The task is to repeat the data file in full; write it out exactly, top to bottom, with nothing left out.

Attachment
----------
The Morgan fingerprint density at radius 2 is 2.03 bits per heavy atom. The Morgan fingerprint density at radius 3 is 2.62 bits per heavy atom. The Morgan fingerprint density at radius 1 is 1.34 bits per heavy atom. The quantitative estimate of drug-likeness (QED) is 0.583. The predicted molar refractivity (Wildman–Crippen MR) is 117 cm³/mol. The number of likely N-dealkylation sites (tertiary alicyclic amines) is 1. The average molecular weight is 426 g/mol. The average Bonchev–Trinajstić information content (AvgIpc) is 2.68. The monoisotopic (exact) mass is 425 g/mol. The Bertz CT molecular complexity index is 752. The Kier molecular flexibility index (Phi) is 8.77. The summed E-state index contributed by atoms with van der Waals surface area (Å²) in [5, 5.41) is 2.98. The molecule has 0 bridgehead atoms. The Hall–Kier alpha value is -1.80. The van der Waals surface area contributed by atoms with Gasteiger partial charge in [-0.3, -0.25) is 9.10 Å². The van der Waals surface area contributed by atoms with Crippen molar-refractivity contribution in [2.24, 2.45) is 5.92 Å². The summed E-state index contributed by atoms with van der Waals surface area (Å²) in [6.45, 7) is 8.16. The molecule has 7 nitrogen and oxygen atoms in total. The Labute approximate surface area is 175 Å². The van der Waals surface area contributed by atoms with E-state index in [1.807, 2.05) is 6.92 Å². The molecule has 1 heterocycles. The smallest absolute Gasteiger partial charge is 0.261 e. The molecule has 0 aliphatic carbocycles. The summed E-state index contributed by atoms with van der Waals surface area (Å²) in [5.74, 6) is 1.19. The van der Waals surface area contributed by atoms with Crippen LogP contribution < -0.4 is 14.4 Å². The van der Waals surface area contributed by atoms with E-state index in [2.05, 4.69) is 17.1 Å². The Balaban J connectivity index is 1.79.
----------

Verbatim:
The Morgan fingerprint density at radius 2 is 2.03 bits per heavy atom. The Morgan fingerprint density at radius 3 is 2.62 bits per heavy atom. The Morgan fingerprint density at radius 1 is 1.34 bits per heavy atom. The quantitative estimate of drug-likeness (QED) is 0.583. The predicted molar refractivity (Wildman–Crippen MR) is 117 cm³/mol. The number of likely N-dealkylation sites (tertiary alicyclic amines) is 1. The average molecular weight is 426 g/mol. The average Bonchev–Trinajstić information content (AvgIpc) is 2.68. The monoisotopic (exact) mass is 425 g/mol. The Bertz CT molecular complexity index is 752. The Kier molecular flexibility index (Phi) is 8.77. The summed E-state index contributed by atoms with van der Waals surface area (Å²) in [5, 5.41) is 2.98. The molecule has 0 bridgehead atoms. The Hall–Kier alpha value is -1.80. The van der Waals surface area contributed by atoms with Gasteiger partial charge in [-0.3, -0.25) is 9.10 Å². The van der Waals surface area contributed by atoms with Crippen molar-refractivity contribution in [2.24, 2.45) is 5.92 Å². The summed E-state index contributed by atoms with van der Waals surface area (Å²) in [6.45, 7) is 8.16. The molecule has 7 nitrogen and oxygen atoms in total. The Labute approximate surface area is 175 Å². The van der Waals surface area contributed by atoms with E-state index in [1.807, 2.05) is 6.92 Å². The molecule has 1 heterocycles. The smallest absolute Gasteiger partial charge is 0.261 e. The molecule has 0 aliphatic carbocycles. The summed E-state index contributed by atoms with van der Waals surface area (Å²) in [5.74, 6) is 1.19. The van der Waals surface area contributed by atoms with Crippen LogP contribution < -0.4 is 14.4 Å². The van der Waals surface area contributed by atoms with E-state index in [2.05, 4.69) is 17.1 Å². The Balaban J connectivity index is 1.79.